Jawaharlal Nehru, independent India’s first Prime Minister, was a pivotal figure in shaping policies related to tribal welfare and development. While Nehru was not directly associated with the initial National Park approach, his vision for tribal communities aligned with a broader perspective of integrating them into the mainstream while respecting their cultural diversity.

Nehru’s approach emphasized the need for education, healthcare, and economic opportunities for tribal communities. He envisioned a model of development that allowed tribes to preserve their cultural identities while actively participating in the nation’s progress. Nehru’s policies aimed to strike a balance between the preservation of tribal cultures and their integration into the larger socio-economic framework of the country.

Sir Risley, whose name is also mentioned in the options, was associated with the colonial administration in India and was involved in the formulation of census policies. However, his role in tribal policies, especially in the context of the National Park approach, is not as prominent as that of Verrier Elwin and H.J. Hutton.

In conclusion, the association of Verrier Elwin with the National Park approach in the context of tribal welfare reflects a historical phase where different perspectives on indigenous communities coexisted. The initial proposal for National Parks aimed at protecting tribal cultures from external influences but faced criticism for its potential to stifle development and progress. The discourse around tribal welfare in India has evolved, with subsequent policies emphasizing a more inclusive approach that respects cultural diversity while facilitating socio-economic advancement. Understanding the historical context and the changing perspectives on tribal policies provides valuable insights into the complexities of addressing the needs and aspirations of indigenous communities in a rapidly evolving society.

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Frequently Asked Questions:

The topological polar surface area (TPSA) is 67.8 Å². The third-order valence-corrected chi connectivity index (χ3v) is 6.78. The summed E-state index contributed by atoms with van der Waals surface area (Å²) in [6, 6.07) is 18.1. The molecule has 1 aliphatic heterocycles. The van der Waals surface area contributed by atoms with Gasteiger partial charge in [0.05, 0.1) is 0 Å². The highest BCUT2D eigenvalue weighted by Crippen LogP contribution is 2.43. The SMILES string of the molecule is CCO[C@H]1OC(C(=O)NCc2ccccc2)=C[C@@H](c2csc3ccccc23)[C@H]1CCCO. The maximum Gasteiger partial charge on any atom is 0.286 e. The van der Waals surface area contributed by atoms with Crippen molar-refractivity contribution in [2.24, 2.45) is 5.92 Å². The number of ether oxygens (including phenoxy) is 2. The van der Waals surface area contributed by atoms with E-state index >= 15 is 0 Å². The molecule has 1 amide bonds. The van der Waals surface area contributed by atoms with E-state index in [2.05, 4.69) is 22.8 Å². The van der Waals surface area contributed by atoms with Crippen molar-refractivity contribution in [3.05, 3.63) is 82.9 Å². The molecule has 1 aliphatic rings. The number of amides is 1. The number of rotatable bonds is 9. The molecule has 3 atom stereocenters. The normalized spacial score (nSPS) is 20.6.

1. Question: Define the term “ethnic movement” and provide an example from India.

Answer: An ethnic movement refers to a collective effort by a group sharing common cultural, linguistic, or religious traits, seeking to assert their identity and rights; an example from India is the Khalistan Movement in Punjab.

2. Question: Identify the main objectives behind the Gorkhaland ethnic movement.

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3. Question: What was the Operation Blue Star, and which ethnic movement was it related to?
Answer: Operation Blue Star was a military action in 1984, aiming to remove Sikh militants hiding in the Golden Temple in Amritsar; it is related to the Khalistan movement, which sought a separate Sikh country.

4. Question: Mention a critical factor that triggered the emergence of ethnic movements in India, as discussed by Dipankar Gupta.
Answer: Dipankar Gupta emphasized that ethnicity is fundamentally a political process, wherein caste and religion, the key components of identity formation, are politicized by leaders for vested interests.

5. Question: What were the primary reasons for the Assam Ethnicity conflicts involving Bodo tribals and Bengali Muslim settlers?
Answer: The Assam Ethnicity conflicts primarily stemmed from issues related to immigration, land rights, and resource allocation, leading to clashes, riots, and evolving relationships among indigenous communities to address challenges.

6. Question: Briefly describe the role of the Dravidian Movement in terms of caste and societal structure.
Answer: The Dravidian Movement, led notably by E.V. Ramasamy, aimed to establish an egalitarian society, focusing on anti-Brahmanism and advocating for equal rights for backward castes, while also introducing reforms like self-respect marriages.

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Answer: Prominent ethnic movements in North-East India include the Nagas’ and Mizos’ struggles; a common objective was to gain autonomy and recognition for their distinct tribal identities and cultural uniqueness.

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Answer: One consequence of unequal economic development is the marginalization and underdevelopment of certain groups, leading to feelings of alienation and sometimes initiating ethnic movements as these groups strive for equality and recognition.